Home » Lakeville Journal Opinionviewpoint Turning Back Pages » Turning Back the Pages

Turning Back the Pages

100 years ago — April 1922

LIME ROCK — Mr. Walter Boardman spent Sunday with his mother in Sheffield.


ORE HILL — T. Robertson Jones has commenced work on his house. John Garrity is doing the mason work.


LIME ROCK — Ezra Wolf has a new car.


Mr. Luther Stupplebean who has been head farmer for Mr. G.G. Thorne has resigned and returned to his former home in Chatham, N.Y.


Adv.: House for Sale. House and corner lot in Salisbury formerly occupied by the late Mrs. Frederick D. McNeil. Price $3800, $1800 cash, balance on mortgage if desired. 5 per cent to agents. H.H. Wells, Brewster, N.Y.


50 years ago — April 1972

Members of the Salisbury Planning and Zoning Commission toured the proposed site of a new Hartford Electric Light Co. permanent substation Wednesday afternoon with company officials in preparation for a decision on the HELCO application. This followed a heated public hearing Tuesday night in which property owners in the vicinity of the proposed site on the east side of Indian Mountain Road at the Sharon line condemned the plan and urged that HELCO be compelled to look elsewhere.


Local conservationalists were alarmed this week by the threat of a four-lane interstate highway stretching from central Vermont, across Massachusetts and into Connecticut along Route 7. The inclusion of Route 7 in the interstate plan now appears to be a mapmaker’s error, but four-lane expansion of both routes 7 and 8 south to the Connecticut border remains a real possibility.


Opening day of fishing season at the Town Grove was marred by a pre-dawn altercation which resulted in injuries to a visiting fisherman and the arrest of two local men. The men, from Canaan and Lakeville, were charged with third-degree assault, second-degree burglary, fourth-degree larceny and second-degree criminal mischief. The charges grew out of the alleged beating of a West Hartford man who was waiting in line for the gates to the Grove to open. According to spectators, the man was asleep in his camper about 2 a.m. when the two local men reportedly bumped into the vehicle with their car. When the owner emerged to see what was happening, he was allegedly beaten by the other two.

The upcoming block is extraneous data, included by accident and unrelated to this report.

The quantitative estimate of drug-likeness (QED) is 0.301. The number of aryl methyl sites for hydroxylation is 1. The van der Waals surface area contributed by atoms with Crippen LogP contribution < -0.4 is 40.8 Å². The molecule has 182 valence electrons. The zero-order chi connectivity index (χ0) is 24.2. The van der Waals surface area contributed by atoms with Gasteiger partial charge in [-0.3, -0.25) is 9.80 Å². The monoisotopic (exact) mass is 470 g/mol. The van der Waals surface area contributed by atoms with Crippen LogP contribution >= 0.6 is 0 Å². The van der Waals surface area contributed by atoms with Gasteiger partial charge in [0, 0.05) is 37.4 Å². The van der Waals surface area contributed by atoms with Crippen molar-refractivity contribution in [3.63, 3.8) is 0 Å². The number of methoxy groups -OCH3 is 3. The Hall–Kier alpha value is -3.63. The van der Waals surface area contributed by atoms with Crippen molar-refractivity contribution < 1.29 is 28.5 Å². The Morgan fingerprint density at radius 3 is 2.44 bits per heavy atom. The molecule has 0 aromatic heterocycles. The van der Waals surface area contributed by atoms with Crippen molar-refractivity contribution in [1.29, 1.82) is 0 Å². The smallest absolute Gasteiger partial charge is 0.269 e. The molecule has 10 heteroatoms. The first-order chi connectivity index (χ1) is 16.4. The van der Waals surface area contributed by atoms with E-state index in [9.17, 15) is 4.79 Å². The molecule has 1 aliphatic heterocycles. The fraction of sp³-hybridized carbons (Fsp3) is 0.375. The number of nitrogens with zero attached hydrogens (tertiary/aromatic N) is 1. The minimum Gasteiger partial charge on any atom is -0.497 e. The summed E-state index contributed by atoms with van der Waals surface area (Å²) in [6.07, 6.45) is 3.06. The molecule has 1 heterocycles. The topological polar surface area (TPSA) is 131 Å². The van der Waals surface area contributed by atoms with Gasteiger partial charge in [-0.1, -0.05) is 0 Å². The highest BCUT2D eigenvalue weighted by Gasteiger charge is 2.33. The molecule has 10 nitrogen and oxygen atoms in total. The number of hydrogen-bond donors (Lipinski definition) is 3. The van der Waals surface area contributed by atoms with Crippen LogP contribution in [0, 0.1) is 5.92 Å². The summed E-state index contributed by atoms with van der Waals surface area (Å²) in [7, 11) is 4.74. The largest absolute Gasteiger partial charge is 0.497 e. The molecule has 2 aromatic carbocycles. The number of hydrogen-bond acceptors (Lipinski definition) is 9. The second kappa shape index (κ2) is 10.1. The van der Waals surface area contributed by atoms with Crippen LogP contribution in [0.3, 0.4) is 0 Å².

“Ice out” at last on Lake Wononscopomuc! That’s the word this week from George Milmine of Lakeville, lake-watcher-in-residence, who has been reporting on the state of the ice annually since 1949.


Litchfield County showed a total of 764 farms in the 1969 Census of Agriculture, according to figures released by the U.S. Department of Commerce’s Bureau of the Census, a part of the department’s Social and Economic Statistics Administration. In the last previous Census of Agriculture (1964) the number of farms reported in the county was 925.


Music Mountain in Falls Village, the setting for the chamber music concerts by the Berkshire String Quartet for the last 42 seasons, is described in a new book being published by the National Geographic Society as one of the most pleasant diversions on the Appalachian Trail, according to Dr. Elbert Gross, president of the Music Mountain Board of Managers.


Charles Bragg, vice president of Northeast Utilities, told the Canaan Exchange Club Tuesday night that Connecticut can expect a power crisis within the next few years. “The energy crisis is very real,” he said. He told club members that the state can expect rationing of electricity by 1974 or 1975, with 1978 through 1980 being a very difficult period for the power companies.


The Falls Village Planning Commission agreed Monday night that selectmen should initiate “Phase Two” of the search for a new town landfill site. The current landfill probably “can’t last past fall,” according to First Selectman Miles Blodgett. “Phase One” of the dump site search ended abruptly in mid-winter when negotiations on a site owned by the Hollenbeck Club broke down. “Phase Two” is the phrase officials use in referring to their hunt for a second-choice site.


25 years ago — April 1997

CORNWALL — The Planning and Zoning Commission unanimously approved a controversial Cornwall Bridge gravel mine special permit Monday with several conditions after a nearly three-year process marked by heated debate. Jacqueline and Kenneth Strobel of FSB Associates won hard-fought permit approval to reopen a Route 7 gravel pit on their Cornwall Bridge property in the town’s dual-use industrial/residential zone. The Strobels plan to excavate 47,500 cubic yards of gravel from the four-acre site over a two-year period and restore the area with grass seedings and other landscaping improvements within one year after the operation ceases. FSB Associates is unsure how or if it will proceed with the reopening of the gravel mine once operated by Rocky River Associates, Mrs. Strobel said this week. “Nobody really won in this,” she added. “James Taylor got a lot of publicity though.”


SHARON — Paley’s Market, The Good Earth Farm on Route 343, will observe its 15th anniversary this weekend and next from 9 a.m. to 7 p.m. A groundbreaking for the market’s garden center will be held this weekend.


A recent change of hands at Canaan Pizza was a subtle one. But the real surprise for many who walk through the door is that the new owner’s face is a familiar one. After the 13-year tenure of Peter and Cleo Roussis, the Railroad Street business’ founder, Michael Kasimis has bought back what he started in 1981. It has been a winding road back for Kasimis, who took over March 1, this time with his son Chris as a partner.

More Information

TriCorner News

Copyright The Lakeville Journal
PO Box 1688, Lakeville, CT 06039
All Rights Reserved

Policies, including Privacy and Ethics

Support Local Journalism